Congress Puts Off Voting On Rural Housing Funding

    Even though the Senate is still in Washington D.C., Congress has adjourned with members going to their respective districts to focus on the midterms. This move led the National Rural Housing Coalition (NRHC) to point out that Congress still has not worked out the issues behind H.R. 6147. H.R. 6147 is multifaceted legislation which includes Department of Agriculture funding. Issues that need to be resolved do not involve USDA Rural Housing appropriations, but it does leave the funding in limbo.

    Last week, Senator Elizabeth Warren introduced a senate bill which proposes the single largest investment in rural housing programs. Here we have another instance of Republicans allowing Democrats to take the lead on issues that everyday Americans are facing. This at a time when President Trump has made farmers and agriculture a focal point of his administration.

    According to Bob Rapoza, Executive Secretary of the National Rural Housing Coalition, “We are in the middle of a rural housing crisis with only about 10 percent of new homes being built in rural areas, leaving unaffordable, aged and decrepit housing as the only options for rural Americans. Congress needs to make more investments and ensure that USDA rural housing are secure and fully funded.”

    Most of the USDA financed rental housing is done through its Section 515 Rural Rental Housing Program, and is usually the only affordable housing in small towns and farming communities. Over a 20 year period, according to the USDA, it costs a total of $5.6 billion to maintain the portfolio of about 450,000 properties. In a Wall Street Journal article from May, titled, “Rural America Has Jobs, Now It Needs Housing”, it was noted that employers with jobs to offer couldn’t fill those jobs because workers had no suitable place to live.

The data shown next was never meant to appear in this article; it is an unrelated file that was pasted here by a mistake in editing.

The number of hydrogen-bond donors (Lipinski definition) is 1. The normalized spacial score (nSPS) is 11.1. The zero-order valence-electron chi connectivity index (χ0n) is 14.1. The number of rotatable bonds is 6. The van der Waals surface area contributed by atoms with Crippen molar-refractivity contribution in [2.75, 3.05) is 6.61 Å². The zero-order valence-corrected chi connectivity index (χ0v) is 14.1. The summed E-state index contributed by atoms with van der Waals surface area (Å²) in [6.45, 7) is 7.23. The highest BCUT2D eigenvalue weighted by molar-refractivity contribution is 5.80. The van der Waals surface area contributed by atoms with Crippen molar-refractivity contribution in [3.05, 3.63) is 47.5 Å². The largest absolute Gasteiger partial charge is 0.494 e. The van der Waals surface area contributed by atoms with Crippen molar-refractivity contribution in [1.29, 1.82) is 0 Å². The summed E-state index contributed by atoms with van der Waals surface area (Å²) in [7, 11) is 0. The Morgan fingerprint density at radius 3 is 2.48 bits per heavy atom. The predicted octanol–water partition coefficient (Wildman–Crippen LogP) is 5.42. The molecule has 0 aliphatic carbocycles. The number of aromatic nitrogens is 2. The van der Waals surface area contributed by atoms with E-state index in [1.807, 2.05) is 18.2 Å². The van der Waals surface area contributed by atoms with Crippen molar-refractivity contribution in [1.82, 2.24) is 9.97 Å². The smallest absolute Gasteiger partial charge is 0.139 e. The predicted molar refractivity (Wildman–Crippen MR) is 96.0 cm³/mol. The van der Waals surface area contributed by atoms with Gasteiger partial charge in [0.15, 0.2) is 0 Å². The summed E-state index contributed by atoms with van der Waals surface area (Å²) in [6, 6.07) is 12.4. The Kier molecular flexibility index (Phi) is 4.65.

2010 census data created by the Housing Assistance Council states, of approximately 116 million housing units available in America, rural and small towns are responsible for 25 million of those units. Of that 25 million 1.5 million are considered moderately or severely substandard.

    President Trump’s strategy is to put more money in the pockets of farmers and not leave them dependent on the government, only to barely get by. Under the Obama era socialist regulations which choke business owners, farmers were lucky to get by without losing their farms. It is time that the Republican side of the House puts the ball in their court, and take care of the farmers that take care of us!

    James Cheef